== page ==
Alejandro Martinez

04 August, 2018Server side DevelopmentPulumiTypescript🕐 5min read

Programming the Cloud with Pulumi and Typescript

Server side development and the managing of the infrastructure has gone a long way in the recent years. From scalable virtual machines easy to manage to containerisation with Docker and even serverless functions with Amazon Lambda. But all of this advancements still require you to change your mindset, from programming your application to configuring the infrastructure.

Even if it's easier than ever before it's still not frictionless, and when you just want to try a quick idea or work on a weekend project the last thing that you want is friction. That's why I've been so curious about Pulumi. I've been following Joe Duffy for a while because of his interesting work in programming languages and his most recent work on Programming the Cloud was more than promising.

Pulumi provides a cloud native programming model to create containers, serverless functions, and cloud infrastructure, with all the benefits of immutable infrastructure, and real programming languages.

This is great. I'm a huge believer that some configuration should be done with real programming languages, Pulumi brings this idea to the cloud infrastructure.

So this weekend I decided to give a try to an idea that I've been wanting to implement for a while, and using Pulumi seemed the quickest way to work on it.

Serverless

For this idea I just need a couple of endpoints and a small database. I've recently worked with Amazon Lambda and DynamoDB in my work and I knew that Amazon provided a free tier of those services, so it seemed ideal for a weekend project.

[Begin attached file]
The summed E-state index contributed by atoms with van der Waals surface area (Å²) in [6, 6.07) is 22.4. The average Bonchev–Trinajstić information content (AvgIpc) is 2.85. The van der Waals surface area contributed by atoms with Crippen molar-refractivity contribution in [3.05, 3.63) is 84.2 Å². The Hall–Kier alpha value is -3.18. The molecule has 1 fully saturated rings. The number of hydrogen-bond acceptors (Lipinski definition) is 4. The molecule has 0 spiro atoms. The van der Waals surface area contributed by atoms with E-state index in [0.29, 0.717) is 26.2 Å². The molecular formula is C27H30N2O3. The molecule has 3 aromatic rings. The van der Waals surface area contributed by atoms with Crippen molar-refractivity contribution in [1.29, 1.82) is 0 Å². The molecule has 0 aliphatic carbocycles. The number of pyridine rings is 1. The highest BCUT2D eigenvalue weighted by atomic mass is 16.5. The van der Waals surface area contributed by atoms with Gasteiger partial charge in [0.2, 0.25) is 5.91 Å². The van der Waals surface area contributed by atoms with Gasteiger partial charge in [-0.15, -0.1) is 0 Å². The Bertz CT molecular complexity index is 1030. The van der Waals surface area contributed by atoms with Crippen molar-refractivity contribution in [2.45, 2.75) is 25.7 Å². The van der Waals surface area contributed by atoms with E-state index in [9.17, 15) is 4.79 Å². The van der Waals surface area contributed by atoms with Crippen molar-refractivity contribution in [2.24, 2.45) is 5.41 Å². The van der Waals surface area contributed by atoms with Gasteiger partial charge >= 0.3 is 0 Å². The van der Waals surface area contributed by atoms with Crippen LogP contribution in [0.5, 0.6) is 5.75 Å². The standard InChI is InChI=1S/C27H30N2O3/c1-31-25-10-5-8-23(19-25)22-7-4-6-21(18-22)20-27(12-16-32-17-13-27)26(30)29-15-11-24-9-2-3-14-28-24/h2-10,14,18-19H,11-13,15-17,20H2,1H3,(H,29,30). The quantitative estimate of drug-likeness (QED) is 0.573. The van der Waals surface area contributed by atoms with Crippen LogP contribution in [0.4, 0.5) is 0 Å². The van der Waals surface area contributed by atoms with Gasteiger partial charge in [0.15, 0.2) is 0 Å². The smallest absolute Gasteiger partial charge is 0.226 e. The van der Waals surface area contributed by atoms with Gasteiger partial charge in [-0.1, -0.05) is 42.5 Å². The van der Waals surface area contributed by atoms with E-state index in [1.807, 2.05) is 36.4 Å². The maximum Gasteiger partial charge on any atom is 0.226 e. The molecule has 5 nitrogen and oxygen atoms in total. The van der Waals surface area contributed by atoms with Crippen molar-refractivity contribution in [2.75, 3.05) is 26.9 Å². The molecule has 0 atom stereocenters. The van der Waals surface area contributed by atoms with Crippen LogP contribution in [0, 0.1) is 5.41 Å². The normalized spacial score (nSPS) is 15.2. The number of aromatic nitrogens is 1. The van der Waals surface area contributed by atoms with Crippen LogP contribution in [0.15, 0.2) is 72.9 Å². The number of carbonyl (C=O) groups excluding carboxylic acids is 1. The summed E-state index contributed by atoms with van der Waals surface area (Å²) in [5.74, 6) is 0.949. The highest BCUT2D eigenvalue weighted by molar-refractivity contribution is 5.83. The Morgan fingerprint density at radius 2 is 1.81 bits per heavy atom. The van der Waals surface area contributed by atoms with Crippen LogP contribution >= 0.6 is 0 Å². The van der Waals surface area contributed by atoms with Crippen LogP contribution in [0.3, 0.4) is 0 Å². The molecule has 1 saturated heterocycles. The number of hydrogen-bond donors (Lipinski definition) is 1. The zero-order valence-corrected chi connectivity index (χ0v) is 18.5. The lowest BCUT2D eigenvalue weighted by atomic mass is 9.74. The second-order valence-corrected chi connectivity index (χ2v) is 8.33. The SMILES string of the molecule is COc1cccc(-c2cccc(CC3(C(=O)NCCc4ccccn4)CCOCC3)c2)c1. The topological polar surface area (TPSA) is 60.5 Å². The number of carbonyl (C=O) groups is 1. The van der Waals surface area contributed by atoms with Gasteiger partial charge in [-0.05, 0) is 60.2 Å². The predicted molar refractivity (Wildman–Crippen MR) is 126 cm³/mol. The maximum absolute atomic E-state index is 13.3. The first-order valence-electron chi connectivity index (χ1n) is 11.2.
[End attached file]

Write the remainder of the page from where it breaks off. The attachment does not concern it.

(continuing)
Even if serverless has many advantages you still need to setup quite a bit of stuff. Lambda functions, dynamo tables, user roles, policies, API gateways... it's not something you can just learn in 5 minutes. And luckly for me I had a couple of great mentors that helped me quickstart it at work, but still I'm not confident enough on all that setup to do it myself.

Pulumi

Here's where Pulumi comes in. After installing the CLI and setting up your AWS credentials (this is the only part where you need to deal with AWS directly, and you will get tired of it just creating an account 😂 ) you can create a project and start working on your application.

Pulumi programming model treats infrastructure resources as just objects in your code. So if you want an API endpoint you just create one in your code!

const endpoint = new cloud.API("langs");

That's it! That's everything you have to do to have a working API Gateway with Lambda. The best thing is that you can treat that object as the router of your webservice, like in any other web framework.

endpoint.get("/test", async (req, res) => {
	...
}

With this you are configuring a "/test" endpoint in the API Gateway that you run the code that you add in the closure from a lambda function.

And this is one other advantage of Pulumi. Because this code creates the infrastructure and has your application logic, you can easily communicate between different parts of your infrastructure just by accessing their variables and even capturing them in closures!

This means that you can easily access DynamoDB tables from Lambdas just by calling a method on the table objects from inside the endpoint closure!

const endpoint = new cloud.API("langs");
const table = new cloud.Table("projectsTable", "project");
endpoint.get("/test", (req, res) => {